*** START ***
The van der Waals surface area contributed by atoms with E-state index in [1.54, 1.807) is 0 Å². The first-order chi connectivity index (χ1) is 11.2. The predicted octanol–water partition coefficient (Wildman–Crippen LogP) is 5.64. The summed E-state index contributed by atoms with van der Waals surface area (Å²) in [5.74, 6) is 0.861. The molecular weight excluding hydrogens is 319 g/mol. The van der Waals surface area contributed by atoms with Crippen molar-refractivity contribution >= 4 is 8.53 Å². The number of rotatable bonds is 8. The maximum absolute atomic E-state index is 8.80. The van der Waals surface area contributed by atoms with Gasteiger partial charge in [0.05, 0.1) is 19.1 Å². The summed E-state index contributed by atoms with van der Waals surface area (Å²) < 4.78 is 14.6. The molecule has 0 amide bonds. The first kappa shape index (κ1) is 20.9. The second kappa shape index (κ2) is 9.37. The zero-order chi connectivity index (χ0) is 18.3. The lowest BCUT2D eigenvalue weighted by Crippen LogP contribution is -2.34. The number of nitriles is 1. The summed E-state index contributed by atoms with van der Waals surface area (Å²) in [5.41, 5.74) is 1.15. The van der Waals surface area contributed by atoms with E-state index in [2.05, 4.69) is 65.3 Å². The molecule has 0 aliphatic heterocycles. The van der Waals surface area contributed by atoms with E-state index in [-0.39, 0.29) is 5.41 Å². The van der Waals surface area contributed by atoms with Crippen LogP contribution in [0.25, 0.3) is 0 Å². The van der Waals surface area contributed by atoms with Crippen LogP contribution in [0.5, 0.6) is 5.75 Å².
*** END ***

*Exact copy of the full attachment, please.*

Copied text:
The van der Waals surface area contributed by atoms with E-state index in [1.54, 1.807) is 0 Å². The first-order chi connectivity index (χ1) is 11.2. The predicted octanol–water partition coefficient (Wildman–Crippen LogP) is 5.64. The summed E-state index contributed by atoms with van der Waals surface area (Å²) in [5.74, 6) is 0.861. The molecular weight excluding hydrogens is 319 g/mol. The van der Waals surface area contributed by atoms with Crippen molar-refractivity contribution >= 4 is 8.53 Å². The number of rotatable bonds is 8. The maximum absolute atomic E-state index is 8.80. The van der Waals surface area contributed by atoms with Gasteiger partial charge in [0.05, 0.1) is 19.1 Å². The summed E-state index contributed by atoms with van der Waals surface area (Å²) < 4.78 is 14.6. The molecule has 0 amide bonds. The first kappa shape index (κ1) is 20.9. The second kappa shape index (κ2) is 9.37. The zero-order chi connectivity index (χ0) is 18.3. The lowest BCUT2D eigenvalue weighted by Crippen LogP contribution is -2.34. The number of nitriles is 1. The summed E-state index contributed by atoms with van der Waals surface area (Å²) in [5.41, 5.74) is 1.15. The van der Waals surface area contributed by atoms with E-state index in [2.05, 4.69) is 65.3 Å². The molecule has 0 aliphatic heterocycles. The van der Waals surface area contributed by atoms with E-state index in [-0.39, 0.29) is 5.41 Å². The van der Waals surface area contributed by atoms with Crippen LogP contribution in [0.25, 0.3) is 0 Å². The van der Waals surface area contributed by atoms with Crippen LogP contribution in [0.5, 0.6) is 5.75 Å².